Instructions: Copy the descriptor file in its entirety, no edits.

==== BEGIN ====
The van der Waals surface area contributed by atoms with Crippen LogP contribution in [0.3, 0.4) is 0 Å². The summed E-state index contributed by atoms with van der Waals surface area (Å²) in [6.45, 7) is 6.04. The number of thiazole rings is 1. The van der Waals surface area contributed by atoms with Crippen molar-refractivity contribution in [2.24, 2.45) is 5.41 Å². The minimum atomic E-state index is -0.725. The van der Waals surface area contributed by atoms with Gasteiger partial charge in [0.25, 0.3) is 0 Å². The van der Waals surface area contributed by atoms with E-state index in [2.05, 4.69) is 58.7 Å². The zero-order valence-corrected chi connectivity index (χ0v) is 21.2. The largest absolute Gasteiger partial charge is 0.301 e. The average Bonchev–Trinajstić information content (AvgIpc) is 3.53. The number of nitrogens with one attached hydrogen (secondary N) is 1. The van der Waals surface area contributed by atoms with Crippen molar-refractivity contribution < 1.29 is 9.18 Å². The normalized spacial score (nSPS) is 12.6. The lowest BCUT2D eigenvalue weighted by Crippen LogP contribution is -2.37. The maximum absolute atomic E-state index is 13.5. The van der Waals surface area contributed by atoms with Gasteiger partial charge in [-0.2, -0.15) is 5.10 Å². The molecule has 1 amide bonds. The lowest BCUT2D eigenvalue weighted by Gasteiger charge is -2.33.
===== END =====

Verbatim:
The van der Waals surface area contributed by atoms with Crippen LogP contribution in [0.3, 0.4) is 0 Å². The summed E-state index contributed by atoms with van der Waals surface area (Å²) in [6.45, 7) is 6.04. The number of thiazole rings is 1. The van der Waals surface area contributed by atoms with Crippen molar-refractivity contribution in [2.24, 2.45) is 5.41 Å². The minimum atomic E-state index is -0.725. The van der Waals surface area contributed by atoms with Gasteiger partial charge in [0.25, 0.3) is 0 Å². The van der Waals surface area contributed by atoms with E-state index in [2.05, 4.69) is 58.7 Å². The zero-order valence-corrected chi connectivity index (χ0v) is 21.2. The largest absolute Gasteiger partial charge is 0.301 e. The average Bonchev–Trinajstić information content (AvgIpc) is 3.53. The number of nitrogens with one attached hydrogen (secondary N) is 1. The van der Waals surface area contributed by atoms with Crippen molar-refractivity contribution < 1.29 is 9.18 Å². The normalized spacial score (nSPS) is 12.6. The lowest BCUT2D eigenvalue weighted by Crippen LogP contribution is -2.37. The maximum absolute atomic E-state index is 13.5. The van der Waals surface area contributed by atoms with Gasteiger partial charge in [-0.2, -0.15) is 5.10 Å². The molecule has 1 amide bonds. The lowest BCUT2D eigenvalue weighted by Gasteiger charge is -2.33.